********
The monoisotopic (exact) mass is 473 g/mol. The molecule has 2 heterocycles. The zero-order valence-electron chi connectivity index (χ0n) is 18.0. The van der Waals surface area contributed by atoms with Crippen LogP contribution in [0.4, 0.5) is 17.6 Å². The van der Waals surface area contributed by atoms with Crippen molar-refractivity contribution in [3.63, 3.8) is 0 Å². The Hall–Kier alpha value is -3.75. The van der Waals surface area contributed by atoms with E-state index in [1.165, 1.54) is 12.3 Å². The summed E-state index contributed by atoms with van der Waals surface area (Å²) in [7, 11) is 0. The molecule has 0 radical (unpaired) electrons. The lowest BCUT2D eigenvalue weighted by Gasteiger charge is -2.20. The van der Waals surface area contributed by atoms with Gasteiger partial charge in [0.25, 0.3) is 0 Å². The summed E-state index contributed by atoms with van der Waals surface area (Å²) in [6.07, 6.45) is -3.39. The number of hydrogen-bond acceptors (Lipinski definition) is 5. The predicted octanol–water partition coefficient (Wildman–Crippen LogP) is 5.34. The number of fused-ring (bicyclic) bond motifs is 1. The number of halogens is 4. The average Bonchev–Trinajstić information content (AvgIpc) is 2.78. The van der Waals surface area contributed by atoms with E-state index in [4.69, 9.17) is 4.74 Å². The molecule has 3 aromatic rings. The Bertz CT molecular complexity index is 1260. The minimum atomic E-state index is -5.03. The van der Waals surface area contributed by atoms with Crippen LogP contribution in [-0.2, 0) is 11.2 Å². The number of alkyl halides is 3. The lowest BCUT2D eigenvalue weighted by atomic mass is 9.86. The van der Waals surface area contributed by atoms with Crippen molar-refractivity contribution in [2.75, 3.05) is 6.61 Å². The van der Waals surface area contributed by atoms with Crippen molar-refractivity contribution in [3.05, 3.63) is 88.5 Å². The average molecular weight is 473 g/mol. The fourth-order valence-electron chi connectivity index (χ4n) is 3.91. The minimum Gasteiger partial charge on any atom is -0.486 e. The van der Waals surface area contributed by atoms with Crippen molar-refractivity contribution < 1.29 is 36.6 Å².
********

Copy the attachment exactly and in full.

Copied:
The monoisotopic (exact) mass is 473 g/mol. The molecule has 2 heterocycles. The zero-order valence-electron chi connectivity index (χ0n) is 18.0. The van der Waals surface area contributed by atoms with Crippen LogP contribution in [0.4, 0.5) is 17.6 Å². The van der Waals surface area contributed by atoms with Crippen molar-refractivity contribution in [3.63, 3.8) is 0 Å². The Hall–Kier alpha value is -3.75. The van der Waals surface area contributed by atoms with E-state index in [1.165, 1.54) is 12.3 Å². The summed E-state index contributed by atoms with van der Waals surface area (Å²) in [7, 11) is 0. The molecule has 0 radical (unpaired) electrons. The lowest BCUT2D eigenvalue weighted by Gasteiger charge is -2.20. The van der Waals surface area contributed by atoms with Gasteiger partial charge in [0.25, 0.3) is 0 Å². The summed E-state index contributed by atoms with van der Waals surface area (Å²) in [6.07, 6.45) is -3.39. The number of hydrogen-bond acceptors (Lipinski definition) is 5. The predicted octanol–water partition coefficient (Wildman–Crippen LogP) is 5.34. The number of fused-ring (bicyclic) bond motifs is 1. The number of halogens is 4. The average Bonchev–Trinajstić information content (AvgIpc) is 2.78. The van der Waals surface area contributed by atoms with E-state index in [4.69, 9.17) is 4.74 Å². The molecule has 3 aromatic rings. The Bertz CT molecular complexity index is 1260. The minimum atomic E-state index is -5.03. The van der Waals surface area contributed by atoms with Crippen LogP contribution in [-0.2, 0) is 11.2 Å². The number of alkyl halides is 3. The lowest BCUT2D eigenvalue weighted by atomic mass is 9.86. The van der Waals surface area contributed by atoms with Crippen molar-refractivity contribution in [2.75, 3.05) is 6.61 Å². The van der Waals surface area contributed by atoms with Crippen molar-refractivity contribution in [3.05, 3.63) is 88.5 Å². The average molecular weight is 473 g/mol. The fourth-order valence-electron chi connectivity index (χ4n) is 3.91. The minimum Gasteiger partial charge on any atom is -0.486 e. The van der Waals surface area contributed by atoms with Crippen molar-refractivity contribution < 1.29 is 36.6 Å².